They are also the trajectory boundaries that the manual FSS operators use for Atlas V and Delta IV rockets to know when to manually flip the destruct command switches in the event one of those rockets flies off course.
And the difference between those two systems – automated and manual – is striking from a time perspective.
“An AFTS, or the AFSS (Autonomous Flight Safety System) as we call it, saves 50% of the time and cost compared to manual systems,” stated Mr. Rosati.
“Those AFSS parameters are uploaded to the vehicle’s black box, and we have a very high degree of confidence in that because it’s all hands-off for us during an AFSS launch.”
But AFSS isn’t the most time-critical element in the “Drive to 48”. As Mr. Rosati elaborated, the Range’s ability to support an increased flight rate heavily relies on the new, upgraded computers, equipment, and software the Range bought.
This is most strikingly seen in the Risk Analysis that must go into all launches.
Prior to this equipment/software improvement, it would take Mr. Rosati and his team 60 days to perform all the needed Risk Analyses for each mission – including BDA determination as well as air and sea space safety closure zones.
Now, it takes his team just 30 days to perform those same assessments.
The new software/equipment has also allowed his team to create “standard packages” for each Range user – meaning that SpaceX has their standard packages and ULA has their own that are pre-determined and then applied to specific missions.
This is important because Mr. Rosati and his team no longer have to start from scratch for each mission; they can use pre-made packages of information that don’t change from Falcon 9 to Falcon 9 mission or Atlas V to Atlas V flight.
Moreso, Mr. Rosati and his team have also been able to create flight trajectory templates for the various launch corridors that are routinely used – such as due east missions and ISS northeast azimuth launches.
“When a vehicle’s flying east in the same configuration [over and over again], they’re flying in corridors. We now no longer have to make those over and over again. We take those missions that come in, check that they fit in the [east] template – that they’re not going to hit destruct lines on those templates – and if they aren’t, we say ‘you can go ahead and fly this mission on this template.’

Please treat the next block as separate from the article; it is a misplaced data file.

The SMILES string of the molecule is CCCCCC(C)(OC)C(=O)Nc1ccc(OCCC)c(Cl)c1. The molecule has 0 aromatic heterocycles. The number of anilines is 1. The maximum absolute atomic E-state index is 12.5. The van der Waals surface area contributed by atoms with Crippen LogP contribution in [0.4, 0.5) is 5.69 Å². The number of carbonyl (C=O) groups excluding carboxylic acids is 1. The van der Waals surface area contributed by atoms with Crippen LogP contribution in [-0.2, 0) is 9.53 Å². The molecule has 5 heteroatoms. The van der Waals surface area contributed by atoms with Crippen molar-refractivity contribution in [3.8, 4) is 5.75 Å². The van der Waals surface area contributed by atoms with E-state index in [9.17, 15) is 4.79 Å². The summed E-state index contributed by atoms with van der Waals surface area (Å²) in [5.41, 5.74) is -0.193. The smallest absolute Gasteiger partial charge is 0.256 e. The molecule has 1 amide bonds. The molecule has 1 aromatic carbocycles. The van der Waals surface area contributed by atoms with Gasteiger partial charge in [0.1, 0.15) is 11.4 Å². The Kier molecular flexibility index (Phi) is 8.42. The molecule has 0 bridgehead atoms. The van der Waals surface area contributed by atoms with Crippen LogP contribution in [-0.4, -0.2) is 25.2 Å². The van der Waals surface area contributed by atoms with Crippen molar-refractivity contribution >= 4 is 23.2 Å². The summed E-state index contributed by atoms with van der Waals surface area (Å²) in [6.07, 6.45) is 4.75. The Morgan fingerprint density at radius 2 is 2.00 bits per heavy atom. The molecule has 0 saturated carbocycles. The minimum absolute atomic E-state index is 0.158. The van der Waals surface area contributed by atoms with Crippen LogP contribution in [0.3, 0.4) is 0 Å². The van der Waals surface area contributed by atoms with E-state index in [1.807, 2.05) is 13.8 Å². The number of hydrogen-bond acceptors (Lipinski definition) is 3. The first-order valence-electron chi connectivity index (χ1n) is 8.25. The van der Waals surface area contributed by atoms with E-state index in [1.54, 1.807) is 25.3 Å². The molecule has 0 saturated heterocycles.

“And that cuts out almost half our pre-mission lead time by going to templating,” related Mr. Rosati.
But the Risk Analysis is just one part of the overall “Drive to 48”. The AFTS and AFSS do play major support staff roles in increasing the Range’s rapid turnaround ability.
“With AFSS, we no longer have someone sitting on a console ready to press a button. We no longer have to configure all that ground equipment. That saves a lot of time,” said Mr. Rosati.
To this end, Mr. Rosati revealed that the Eastern Range has implemented a new requirement that all Range users have AFTS or AFSS on their rockets by 2023.
The Falcon family of rockets already have that, and new entries like Vulcan from United Launch Alliance and New Glenn from Blue Origin will have AFSS built into their designs.
NASA, on the other hand, will have to add this capability to their SLS rocket, and Mr. Rosati said NASA is tracking that debut for the Artemis 3 mission in 2023.
When asked what happens if a Range user is unable to meet that deadline, Mr. Rosati said that the user will be charged to use the manual Flight Safety Systems.
“They won’t be prevented from launching, but they will have to pay for the manual systems themselves. That will no longer be offered free of charge,” related Mr. Rosati.